Intel Delays Opening Fab Plant in Arizona

Is it a sign of the times? Intel Corp has reportedly put on hold the opening of a new chip manufacturing plant, "Fab 42," at its site in Chandler, Arizona. The facility, which was slated to allow Intel to create transistors using a 14 nanometer process, will remain closed for the foreseeable future. Other factories at the site will be upgraded instead.

The company said in 2011 that the Fab 42 project would cost an investment of over $5 billion USD. This is the very plant that President Barack Obama once held up as an example of U.S. manufacturing potential during his 2012 re-election campaign. Now the plant remains empty.

"The new construction is going to be left vacant for now and it will be targeted at future technologies," Intel spokesman Chuck Mulloy told Reuters. He informed PC World in an email that "we've been headed down this path for some time," and that construction of Fab 42 was completed on schedule.

Mulloy also told PC World that Intel will still deploy 14-nanometer technology in Arizona, but will do so in the existing Fab space at the site rather than use the new facility. As previously stated, the new space will be set aside for new technology, whatever that will be, as there's nothing in the new space save for heating and air conditioning; there are no manufacturing tools to be found.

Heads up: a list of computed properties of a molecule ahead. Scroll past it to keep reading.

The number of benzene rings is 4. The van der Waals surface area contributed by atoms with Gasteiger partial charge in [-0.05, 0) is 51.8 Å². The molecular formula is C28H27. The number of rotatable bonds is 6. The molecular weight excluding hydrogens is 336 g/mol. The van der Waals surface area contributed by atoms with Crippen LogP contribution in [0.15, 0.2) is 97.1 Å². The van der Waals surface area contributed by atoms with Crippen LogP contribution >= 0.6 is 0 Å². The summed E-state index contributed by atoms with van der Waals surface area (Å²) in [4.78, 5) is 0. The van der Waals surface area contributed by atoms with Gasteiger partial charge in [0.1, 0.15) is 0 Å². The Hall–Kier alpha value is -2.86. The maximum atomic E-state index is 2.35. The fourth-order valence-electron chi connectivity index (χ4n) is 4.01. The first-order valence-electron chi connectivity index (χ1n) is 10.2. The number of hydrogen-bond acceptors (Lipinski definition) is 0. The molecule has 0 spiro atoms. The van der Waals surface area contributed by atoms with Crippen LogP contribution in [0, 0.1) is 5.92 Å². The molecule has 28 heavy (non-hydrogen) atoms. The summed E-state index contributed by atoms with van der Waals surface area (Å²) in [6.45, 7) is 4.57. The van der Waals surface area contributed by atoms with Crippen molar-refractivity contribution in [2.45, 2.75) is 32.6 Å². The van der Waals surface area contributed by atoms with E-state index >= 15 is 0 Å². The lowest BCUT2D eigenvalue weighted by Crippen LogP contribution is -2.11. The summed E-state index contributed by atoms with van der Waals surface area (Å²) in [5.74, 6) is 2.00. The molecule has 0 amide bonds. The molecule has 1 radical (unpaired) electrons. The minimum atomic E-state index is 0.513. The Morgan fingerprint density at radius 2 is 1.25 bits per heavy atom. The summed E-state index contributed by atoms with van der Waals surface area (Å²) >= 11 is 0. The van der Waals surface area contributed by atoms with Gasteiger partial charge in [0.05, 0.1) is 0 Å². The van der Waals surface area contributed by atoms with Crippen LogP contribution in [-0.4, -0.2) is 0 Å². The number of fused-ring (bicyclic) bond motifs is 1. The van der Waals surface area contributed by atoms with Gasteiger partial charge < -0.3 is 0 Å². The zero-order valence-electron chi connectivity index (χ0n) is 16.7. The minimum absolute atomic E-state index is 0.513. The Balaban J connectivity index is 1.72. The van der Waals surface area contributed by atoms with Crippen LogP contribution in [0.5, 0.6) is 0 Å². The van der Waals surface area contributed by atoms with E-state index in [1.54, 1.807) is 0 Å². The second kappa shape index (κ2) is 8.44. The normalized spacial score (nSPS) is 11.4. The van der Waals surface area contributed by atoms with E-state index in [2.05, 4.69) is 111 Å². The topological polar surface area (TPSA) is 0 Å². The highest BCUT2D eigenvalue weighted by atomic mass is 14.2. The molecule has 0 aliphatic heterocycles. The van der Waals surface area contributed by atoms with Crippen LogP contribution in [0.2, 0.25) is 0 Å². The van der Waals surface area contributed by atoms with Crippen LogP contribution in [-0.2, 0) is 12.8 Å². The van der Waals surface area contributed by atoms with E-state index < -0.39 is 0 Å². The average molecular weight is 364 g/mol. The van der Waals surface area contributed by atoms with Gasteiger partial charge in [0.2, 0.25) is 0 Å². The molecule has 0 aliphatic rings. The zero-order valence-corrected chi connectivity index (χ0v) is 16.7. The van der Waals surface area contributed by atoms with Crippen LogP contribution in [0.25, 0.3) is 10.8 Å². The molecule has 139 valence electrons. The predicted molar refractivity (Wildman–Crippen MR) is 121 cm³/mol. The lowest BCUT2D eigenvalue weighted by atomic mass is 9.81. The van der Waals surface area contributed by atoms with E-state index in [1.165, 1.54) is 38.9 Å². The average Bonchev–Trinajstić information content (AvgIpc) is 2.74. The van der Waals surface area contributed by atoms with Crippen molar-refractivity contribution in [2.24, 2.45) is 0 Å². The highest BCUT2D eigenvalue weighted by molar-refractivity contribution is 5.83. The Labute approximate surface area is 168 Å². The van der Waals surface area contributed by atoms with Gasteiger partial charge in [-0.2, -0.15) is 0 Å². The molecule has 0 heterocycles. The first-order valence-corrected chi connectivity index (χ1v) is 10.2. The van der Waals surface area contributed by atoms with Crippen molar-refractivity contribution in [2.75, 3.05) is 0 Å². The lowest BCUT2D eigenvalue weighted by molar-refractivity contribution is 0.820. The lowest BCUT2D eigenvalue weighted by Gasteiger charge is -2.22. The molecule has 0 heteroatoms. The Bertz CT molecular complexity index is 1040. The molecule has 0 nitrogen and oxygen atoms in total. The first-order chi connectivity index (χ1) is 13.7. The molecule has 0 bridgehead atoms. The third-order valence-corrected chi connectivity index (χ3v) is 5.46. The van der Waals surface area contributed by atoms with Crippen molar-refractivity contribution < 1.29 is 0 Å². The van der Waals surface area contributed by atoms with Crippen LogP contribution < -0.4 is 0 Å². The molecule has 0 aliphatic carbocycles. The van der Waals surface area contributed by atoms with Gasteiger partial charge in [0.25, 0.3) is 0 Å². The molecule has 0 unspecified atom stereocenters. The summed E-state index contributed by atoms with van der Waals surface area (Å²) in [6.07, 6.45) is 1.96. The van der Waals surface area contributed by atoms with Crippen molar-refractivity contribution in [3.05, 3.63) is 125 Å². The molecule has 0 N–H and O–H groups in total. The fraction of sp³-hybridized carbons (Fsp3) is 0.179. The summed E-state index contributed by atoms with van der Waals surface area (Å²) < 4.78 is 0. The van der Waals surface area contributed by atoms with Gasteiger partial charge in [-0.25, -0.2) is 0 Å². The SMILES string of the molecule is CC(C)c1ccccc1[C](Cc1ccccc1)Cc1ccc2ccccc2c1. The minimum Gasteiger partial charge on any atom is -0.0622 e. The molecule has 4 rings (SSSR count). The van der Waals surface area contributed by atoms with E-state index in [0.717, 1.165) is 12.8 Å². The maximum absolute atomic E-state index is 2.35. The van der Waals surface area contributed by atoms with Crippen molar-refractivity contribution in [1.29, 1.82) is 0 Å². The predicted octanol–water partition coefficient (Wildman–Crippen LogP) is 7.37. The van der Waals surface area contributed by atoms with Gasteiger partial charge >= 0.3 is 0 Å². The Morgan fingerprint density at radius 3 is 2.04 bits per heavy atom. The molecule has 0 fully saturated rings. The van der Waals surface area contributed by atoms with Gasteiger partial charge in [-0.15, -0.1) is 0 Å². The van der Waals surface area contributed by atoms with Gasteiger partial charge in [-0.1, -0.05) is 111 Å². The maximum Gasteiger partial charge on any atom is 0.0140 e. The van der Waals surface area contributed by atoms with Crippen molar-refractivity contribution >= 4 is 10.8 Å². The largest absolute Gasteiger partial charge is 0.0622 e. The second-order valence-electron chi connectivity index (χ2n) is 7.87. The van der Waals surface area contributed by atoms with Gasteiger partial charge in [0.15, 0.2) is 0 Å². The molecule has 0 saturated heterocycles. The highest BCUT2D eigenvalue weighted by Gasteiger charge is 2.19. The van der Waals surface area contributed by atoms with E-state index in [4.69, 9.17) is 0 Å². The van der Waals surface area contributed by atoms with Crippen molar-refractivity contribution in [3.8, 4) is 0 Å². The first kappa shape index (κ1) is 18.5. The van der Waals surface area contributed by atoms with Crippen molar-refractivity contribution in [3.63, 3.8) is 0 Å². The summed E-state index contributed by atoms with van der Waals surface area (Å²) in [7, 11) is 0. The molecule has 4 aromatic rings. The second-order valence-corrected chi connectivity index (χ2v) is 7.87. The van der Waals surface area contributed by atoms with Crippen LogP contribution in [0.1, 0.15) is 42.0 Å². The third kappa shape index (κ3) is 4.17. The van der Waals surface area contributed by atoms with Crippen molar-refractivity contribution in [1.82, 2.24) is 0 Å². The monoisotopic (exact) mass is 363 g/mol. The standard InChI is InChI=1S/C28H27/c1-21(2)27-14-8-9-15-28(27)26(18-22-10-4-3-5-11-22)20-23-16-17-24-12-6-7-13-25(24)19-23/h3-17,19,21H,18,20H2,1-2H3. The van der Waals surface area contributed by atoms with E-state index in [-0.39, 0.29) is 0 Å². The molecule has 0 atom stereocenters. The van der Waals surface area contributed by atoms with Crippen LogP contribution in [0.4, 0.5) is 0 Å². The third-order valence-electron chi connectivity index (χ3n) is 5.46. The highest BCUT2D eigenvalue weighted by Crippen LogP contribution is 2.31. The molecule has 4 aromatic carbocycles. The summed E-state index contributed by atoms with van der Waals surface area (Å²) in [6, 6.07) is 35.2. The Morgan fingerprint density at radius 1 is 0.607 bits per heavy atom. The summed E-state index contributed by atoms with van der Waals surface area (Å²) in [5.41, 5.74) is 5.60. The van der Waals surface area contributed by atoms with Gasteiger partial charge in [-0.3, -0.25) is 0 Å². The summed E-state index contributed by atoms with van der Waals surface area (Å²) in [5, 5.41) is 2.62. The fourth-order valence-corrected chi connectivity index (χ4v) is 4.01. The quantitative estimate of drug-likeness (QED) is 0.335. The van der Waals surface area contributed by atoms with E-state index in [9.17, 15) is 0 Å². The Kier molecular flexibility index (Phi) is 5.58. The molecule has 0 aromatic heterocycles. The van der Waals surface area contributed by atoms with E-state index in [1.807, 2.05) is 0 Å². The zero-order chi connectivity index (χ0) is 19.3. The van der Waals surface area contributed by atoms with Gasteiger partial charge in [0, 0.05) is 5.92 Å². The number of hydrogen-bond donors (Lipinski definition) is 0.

"By running both 14 and 22 nm processes at the same time we get better utilization of our equipment," he said.

The news arrives after the IDC said that PC shipments took a 5.6 percent dive in the fourth quarter of 2013, with only 82.2 million units sold. For the full year, unit shipments declined 10 percent from 2012, a record drop due to changes in mobility and personal computing. Commercial purchases helped prevent a larger decline while the consumer side remained weak.

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  • vmem
    with AMD's new roadmap essentially announcing the end of CPU wars (it's been unofficially over for a while now), Intel's sole interest now lies in the mobile market and cost management. upgrading existing fabs instead of creating a new one is a good example of cost management... *sighs*
  • jimmysmitty
    With weak competition in the desktop and server market, Intel doesn't have to push as hard. They will use it when they need it, most likely to get a more advanced process up and running when they start their push into the UMD market more but for now they don't need to be able to FAB 14nm as no one is even close to beating them on process size and probably wont for some time.It is a bit sad as that's a lot of jobs that will go unfilled for some time instead of putting more money into the economy.Then again I would not be surprised if it was due to the local AZ government screwing it up somehow like Tucson screwed up and lost a huge facility from Raytheon. The city and state government for AZ tends to not work well with big businesses that will bring in a lot of jobs.
  • bharatwd
    Lack of CPU competition is stalling the market........which means slow rate of increased performance at higher costs.....i see the price of haswell is at 330$, the same price it was at launch.......sick stuff.............